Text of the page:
There may be some positive changes coming to the Antigua Public Utilities Authority’s (APUA) water conservation schedule which will include increased water supply to some residents.
This is according to, APUA Water Manager Ian Lewis who explained that this change will be a result of the recently commissioned Fort James Reverse Osmosis plant.
“The rationing schedule is something we have to look at in two divisions. This plant will take care of residents living as far south as Pointe and Villa and as far North as McKinnon’s and Paradise View. This area should now begin to see water on a 24-hour basis,” he said.
What this does is that for the rest of the schedule is that the water that was designated for this area will go to other areas where the schedules can be amended.
“This means residents should see an increased period and in some cases an increase in the days that they get water. At this point in time, we are still trying to create data,” Lewis said.
The schedule was first instituted in 2020, due to drought conditions which caused a severe reduction in the availability of water from surface and groundwater sources.
The schedule had been designed to allow for a fair rotation cycle which gives a suitable opportunity for residents to plan and consume the service accordingly.
Since the creation of the schedule one additional reverse osmosis plant has been added, providing an additional 500000 gallons of potable water to the previous 7 million.
Observer Media joined a walkthrough of the facility on Friday, along with Minister of Public Utilities, Sir Robin Yearwood, and other APUA Water officials.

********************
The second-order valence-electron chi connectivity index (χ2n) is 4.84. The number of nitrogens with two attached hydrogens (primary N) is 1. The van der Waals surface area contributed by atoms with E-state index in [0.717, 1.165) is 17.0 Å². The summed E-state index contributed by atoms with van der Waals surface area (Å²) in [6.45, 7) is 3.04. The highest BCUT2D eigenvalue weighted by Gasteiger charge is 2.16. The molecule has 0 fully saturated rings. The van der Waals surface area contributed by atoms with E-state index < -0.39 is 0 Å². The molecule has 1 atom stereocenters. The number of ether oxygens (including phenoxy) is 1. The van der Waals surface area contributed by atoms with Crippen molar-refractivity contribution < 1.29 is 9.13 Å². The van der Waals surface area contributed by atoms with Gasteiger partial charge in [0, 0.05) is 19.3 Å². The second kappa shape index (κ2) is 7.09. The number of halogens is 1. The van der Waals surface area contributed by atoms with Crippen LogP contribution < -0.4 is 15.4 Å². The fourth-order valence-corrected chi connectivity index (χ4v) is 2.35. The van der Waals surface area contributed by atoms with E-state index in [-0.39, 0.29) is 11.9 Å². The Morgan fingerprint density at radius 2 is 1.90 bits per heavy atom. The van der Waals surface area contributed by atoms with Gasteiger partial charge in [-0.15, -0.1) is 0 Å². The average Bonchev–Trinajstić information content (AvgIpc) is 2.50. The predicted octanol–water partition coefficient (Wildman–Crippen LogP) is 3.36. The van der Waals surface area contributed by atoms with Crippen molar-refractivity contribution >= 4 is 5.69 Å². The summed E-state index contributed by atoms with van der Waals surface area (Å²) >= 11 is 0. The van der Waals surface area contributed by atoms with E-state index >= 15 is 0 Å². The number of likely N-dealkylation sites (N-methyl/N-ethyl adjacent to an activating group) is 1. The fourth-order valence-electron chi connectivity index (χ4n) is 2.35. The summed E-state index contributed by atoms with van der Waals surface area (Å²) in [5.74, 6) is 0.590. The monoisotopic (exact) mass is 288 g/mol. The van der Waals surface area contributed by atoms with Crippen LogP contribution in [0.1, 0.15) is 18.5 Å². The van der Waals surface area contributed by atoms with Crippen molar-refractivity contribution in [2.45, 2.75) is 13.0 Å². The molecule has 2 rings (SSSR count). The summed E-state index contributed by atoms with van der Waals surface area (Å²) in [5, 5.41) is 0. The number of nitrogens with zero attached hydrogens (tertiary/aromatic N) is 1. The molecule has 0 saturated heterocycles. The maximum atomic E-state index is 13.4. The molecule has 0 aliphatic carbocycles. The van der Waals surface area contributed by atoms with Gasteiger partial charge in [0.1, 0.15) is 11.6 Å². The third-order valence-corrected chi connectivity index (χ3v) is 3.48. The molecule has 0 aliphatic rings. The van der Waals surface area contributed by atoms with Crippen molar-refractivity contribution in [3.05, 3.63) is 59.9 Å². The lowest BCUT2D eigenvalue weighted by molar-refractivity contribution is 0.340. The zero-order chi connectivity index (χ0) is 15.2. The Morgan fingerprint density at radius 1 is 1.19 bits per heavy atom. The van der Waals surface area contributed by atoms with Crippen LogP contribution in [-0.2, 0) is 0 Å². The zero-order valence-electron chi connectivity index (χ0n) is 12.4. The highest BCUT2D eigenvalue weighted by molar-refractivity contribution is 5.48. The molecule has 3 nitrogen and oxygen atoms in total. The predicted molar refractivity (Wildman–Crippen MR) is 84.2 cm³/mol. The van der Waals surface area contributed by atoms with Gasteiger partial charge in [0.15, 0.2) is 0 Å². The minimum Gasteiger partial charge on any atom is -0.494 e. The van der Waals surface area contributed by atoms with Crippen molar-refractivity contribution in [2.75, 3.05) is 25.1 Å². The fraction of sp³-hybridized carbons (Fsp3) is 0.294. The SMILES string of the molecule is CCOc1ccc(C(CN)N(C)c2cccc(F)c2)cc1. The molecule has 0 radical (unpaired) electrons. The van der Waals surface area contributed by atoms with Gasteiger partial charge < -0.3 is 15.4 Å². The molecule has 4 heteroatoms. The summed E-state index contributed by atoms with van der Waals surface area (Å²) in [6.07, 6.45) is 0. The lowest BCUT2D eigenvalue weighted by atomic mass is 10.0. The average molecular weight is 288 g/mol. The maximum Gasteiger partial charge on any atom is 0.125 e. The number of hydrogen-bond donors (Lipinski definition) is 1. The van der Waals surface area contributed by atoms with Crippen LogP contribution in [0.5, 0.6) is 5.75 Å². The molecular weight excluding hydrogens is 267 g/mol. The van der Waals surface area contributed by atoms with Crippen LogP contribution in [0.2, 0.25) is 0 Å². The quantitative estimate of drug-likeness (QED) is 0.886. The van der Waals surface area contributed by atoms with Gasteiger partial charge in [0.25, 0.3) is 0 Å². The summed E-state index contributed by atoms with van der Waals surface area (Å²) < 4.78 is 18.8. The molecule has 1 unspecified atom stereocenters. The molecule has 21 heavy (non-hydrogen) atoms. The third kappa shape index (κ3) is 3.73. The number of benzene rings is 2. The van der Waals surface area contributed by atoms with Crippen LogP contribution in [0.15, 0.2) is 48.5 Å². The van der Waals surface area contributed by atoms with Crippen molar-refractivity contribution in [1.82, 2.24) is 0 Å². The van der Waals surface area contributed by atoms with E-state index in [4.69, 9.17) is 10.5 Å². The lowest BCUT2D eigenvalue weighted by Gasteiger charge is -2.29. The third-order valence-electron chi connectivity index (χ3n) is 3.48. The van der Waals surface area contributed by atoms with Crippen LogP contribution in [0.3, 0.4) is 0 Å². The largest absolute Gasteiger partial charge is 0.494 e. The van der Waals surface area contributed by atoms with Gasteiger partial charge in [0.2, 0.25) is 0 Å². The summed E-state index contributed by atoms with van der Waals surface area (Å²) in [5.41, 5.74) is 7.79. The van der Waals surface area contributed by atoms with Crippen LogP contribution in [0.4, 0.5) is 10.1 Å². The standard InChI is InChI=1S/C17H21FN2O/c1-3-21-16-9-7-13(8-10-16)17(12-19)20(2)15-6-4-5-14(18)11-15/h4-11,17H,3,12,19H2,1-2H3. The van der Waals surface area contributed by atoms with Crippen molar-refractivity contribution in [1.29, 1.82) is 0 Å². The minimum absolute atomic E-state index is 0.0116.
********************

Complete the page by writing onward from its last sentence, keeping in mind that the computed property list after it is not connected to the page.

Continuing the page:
Although the civil work at the plant has not yet been fully completed – along with the construction of the two main water storage units – operations at the plant are already up and running, with villagers in the surrounding communities of Villa, Yorks, Fort Road, McKinnons, Point and other areas expected to be receiving water daily.
When the tanks are completed, they are expected to hold over 200,000 gallons of purified water.
The Fort James plant is one of three that the Antigua Public Utilities Authority (APUA) announced would come on stream to help maintain a constant supply of water year-round, especially during the dry months.
In March of this year, the Ffryes Beach plant came on stream, supplying 400,000 gallons of water, and another plant in Bethesda supplying a further two million gallons daily will be commissioned.
APUA, the country’s sole utility provider, has been on everybody’s lips in recent months, with more and more residents registering their frustration with current water availability.